3.       Too Young to Die – Lurlene McDaniel

4.       Where the Red Fern Grows – Wilson Rawls

5.       Sweet Valley High Series – Francine Pascal

6.       The Great Gatsby – F. Scott Fitzgerald

7.       To Kill A Mockingbird – Harper Lee

8.       Anne Frank: Diary of a Young Girl – Anne Frank

9.       Old Yeller – Fred Gipson

10.   E.T. – William Kotzwinkle

11.   Ender’s Game – Orson Scott Card

12.   Hunger Games Series – Suzanne Collins, 2008

13.   Blue Blood’s P.C. Cast Series

14.   Twilight Series – Stephanie Meyer, 2005

15.   Forest of Hands and Teeth – Carrie Ryan

16.   Dash & Lily’s Book of Dares – David Levithan

17.   Beautiful Disaster – Jamie McGuire

18.   The Fault in Our Stars – John Green

19.   The Spectacular Now – Tim Tharp

20.   Little Women – Louisa May Alcott

21.   13 Reasons Why – Jay Asher

22.   Ms. Peregrines Home for Peculiar Children – Ransom Riggs

23.   Anne of Green Gables – Lucy Maude Montgomery, 1908

24.   Harry Potter Series – J.K. Rowling

25.   Sleepover Friends Series – Susan Saunders

26.   A Streetcar Named Desire – Tennessee Williams,

27.   Romeo & Juliet – Shakespeare,

28.   Of Mice and Men – John Steinbeck

29.   Hamlet – Shakespeare

30.   The Odyssey – Homer

31.   Julius Caesar – Shakespeare

32.   The Grapes of Wrath – John Steinbeck

33.   A Midsummer Night’s Dream – Shakespeare

34.   Death of A Salesman – Arthur Miller

35.   A Raisin in the Sun – Lorraine Hansberry

36.   The Glass Menagerie – Tennessee Williams

37.   Island of the Blue Dolphins – Scott O’Dell


1.       The Old Man and the Sea – Ernest Hemmingway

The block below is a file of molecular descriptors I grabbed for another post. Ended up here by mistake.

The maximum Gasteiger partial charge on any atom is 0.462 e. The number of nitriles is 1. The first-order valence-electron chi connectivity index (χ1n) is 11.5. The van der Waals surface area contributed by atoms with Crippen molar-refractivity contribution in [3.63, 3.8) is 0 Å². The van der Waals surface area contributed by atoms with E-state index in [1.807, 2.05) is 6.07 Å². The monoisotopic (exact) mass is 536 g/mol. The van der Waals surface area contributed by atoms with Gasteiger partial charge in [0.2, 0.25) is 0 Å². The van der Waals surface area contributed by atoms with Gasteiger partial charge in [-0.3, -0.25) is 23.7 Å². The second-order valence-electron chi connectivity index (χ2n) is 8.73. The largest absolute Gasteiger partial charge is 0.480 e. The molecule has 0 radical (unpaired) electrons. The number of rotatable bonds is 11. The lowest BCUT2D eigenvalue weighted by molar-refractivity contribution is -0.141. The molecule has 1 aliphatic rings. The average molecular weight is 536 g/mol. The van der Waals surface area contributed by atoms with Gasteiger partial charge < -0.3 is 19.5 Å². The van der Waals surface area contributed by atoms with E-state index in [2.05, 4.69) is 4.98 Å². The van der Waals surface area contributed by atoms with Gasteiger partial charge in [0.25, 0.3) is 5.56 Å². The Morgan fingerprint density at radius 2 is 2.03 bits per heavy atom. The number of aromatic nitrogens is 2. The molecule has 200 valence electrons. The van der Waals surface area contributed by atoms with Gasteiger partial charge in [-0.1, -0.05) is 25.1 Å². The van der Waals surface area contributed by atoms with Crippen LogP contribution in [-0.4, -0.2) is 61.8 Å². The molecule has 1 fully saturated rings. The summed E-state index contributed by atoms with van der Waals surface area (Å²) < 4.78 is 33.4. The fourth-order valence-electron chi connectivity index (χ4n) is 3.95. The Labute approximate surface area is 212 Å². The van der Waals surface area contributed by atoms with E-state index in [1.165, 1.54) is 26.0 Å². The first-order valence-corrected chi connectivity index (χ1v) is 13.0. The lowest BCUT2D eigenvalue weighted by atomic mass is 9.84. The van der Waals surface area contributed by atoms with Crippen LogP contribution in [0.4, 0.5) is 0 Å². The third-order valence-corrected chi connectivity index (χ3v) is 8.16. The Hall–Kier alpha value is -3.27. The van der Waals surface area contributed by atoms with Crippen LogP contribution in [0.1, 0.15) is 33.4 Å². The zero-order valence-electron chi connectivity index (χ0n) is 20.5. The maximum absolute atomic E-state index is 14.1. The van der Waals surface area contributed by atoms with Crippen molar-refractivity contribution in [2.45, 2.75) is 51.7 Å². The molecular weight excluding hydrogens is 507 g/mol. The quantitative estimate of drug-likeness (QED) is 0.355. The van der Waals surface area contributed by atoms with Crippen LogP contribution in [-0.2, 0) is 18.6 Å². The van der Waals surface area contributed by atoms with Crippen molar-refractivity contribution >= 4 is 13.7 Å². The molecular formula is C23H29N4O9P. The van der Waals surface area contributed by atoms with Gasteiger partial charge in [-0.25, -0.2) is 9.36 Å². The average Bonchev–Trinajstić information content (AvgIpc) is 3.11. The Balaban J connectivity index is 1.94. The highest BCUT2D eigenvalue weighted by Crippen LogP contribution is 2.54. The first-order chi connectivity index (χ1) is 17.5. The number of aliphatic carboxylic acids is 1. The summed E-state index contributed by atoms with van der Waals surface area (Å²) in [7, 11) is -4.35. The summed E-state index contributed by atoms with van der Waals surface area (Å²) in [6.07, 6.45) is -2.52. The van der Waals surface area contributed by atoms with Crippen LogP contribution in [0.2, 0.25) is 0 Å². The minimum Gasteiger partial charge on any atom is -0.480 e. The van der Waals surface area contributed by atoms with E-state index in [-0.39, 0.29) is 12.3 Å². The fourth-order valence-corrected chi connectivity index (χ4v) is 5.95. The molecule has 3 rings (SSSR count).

2.       Edgar Allan Poe various poems

3.       Walt Whitman

4.       Ezra Pound

5.       Me Talk Pretty One Day – David Sedaris

6.       Freud Megalomania – Israel Rosenfield

7.       Driving Mr. Albert: A Trip Across America with Einstein’s Brain – Michael Paterniti

8.       How to Build a Time Machine – Paul Davies

9.       A Short History of Nearly Everything – Bill Bryson

10.   Bridget Jones’s Diary – Helen Fielding

11.   This is How You Die – Matthew Bernnardo, David Malki, Ryan North

12.   Fifty Shades of Grey – E.L. James

13.   I Bought Andy Warhol – Richard Polsky

14.   Miserly Moms – Jonni McCoy

15.   Gone Girl (in progress) – Gillian Flynn

16.   God’s Debris: A Thought Experiment – Scott Adams

17.   Don’t Sweat the Small Stuff – Richard Carlson

18.   Unauthorized Freud – Frederick Crewes

19.   Tao of Pooh – Benjamin Hoff

20.   Te of Piglet – Benjamin Hoff

21.   Entanglement – Amir Aczel

22.   Notes to Myself – Hugh Prather

23.   Dharma Bums – Jack Kerouac

24.   Big Fish- Daniel Wallace

25.   Ecstasy Club – Douglas Rushkoff

26.   Bridget Jones the Edge of Reason – Helen Fielding

27.   Politically Correct Bedtime Stories – James Finn Garner

28.   Classic Adventures of Sherlock Holmes – Arthur Conan Doyle

29.   Who Moved My Cheese – Spencer Johnson, 1998

30.   Running with Scissors – Augusten Burroughs, 2002

31.   Atlantis Destroyed – Rodney Castleden

32.   The Davinci Code – Dan Brown

33.   Screenplay – Syd Field

34.   Screen Acting – Brian Adams

35.   Screenwriting 434 – Lew Hunter

36.   Shopgirl – Steve Martin

37.   The Picture of Dorian Grey – Oscar Wilde

38.   The Alchemist – Paulo Coelhe

39.   The Screwtape Letters – C.S. Lewis

40.   The Case for Christ – Lee Strobel

41.   The Case for Religion – Lee Strobel

42.   Children of a Lesser God – Mark Medoff

43.   The 7 Habits of Highly Effective People – Stephen R. Covey

44.   The Quarter Life Crisis – Patrick Anderson Jr.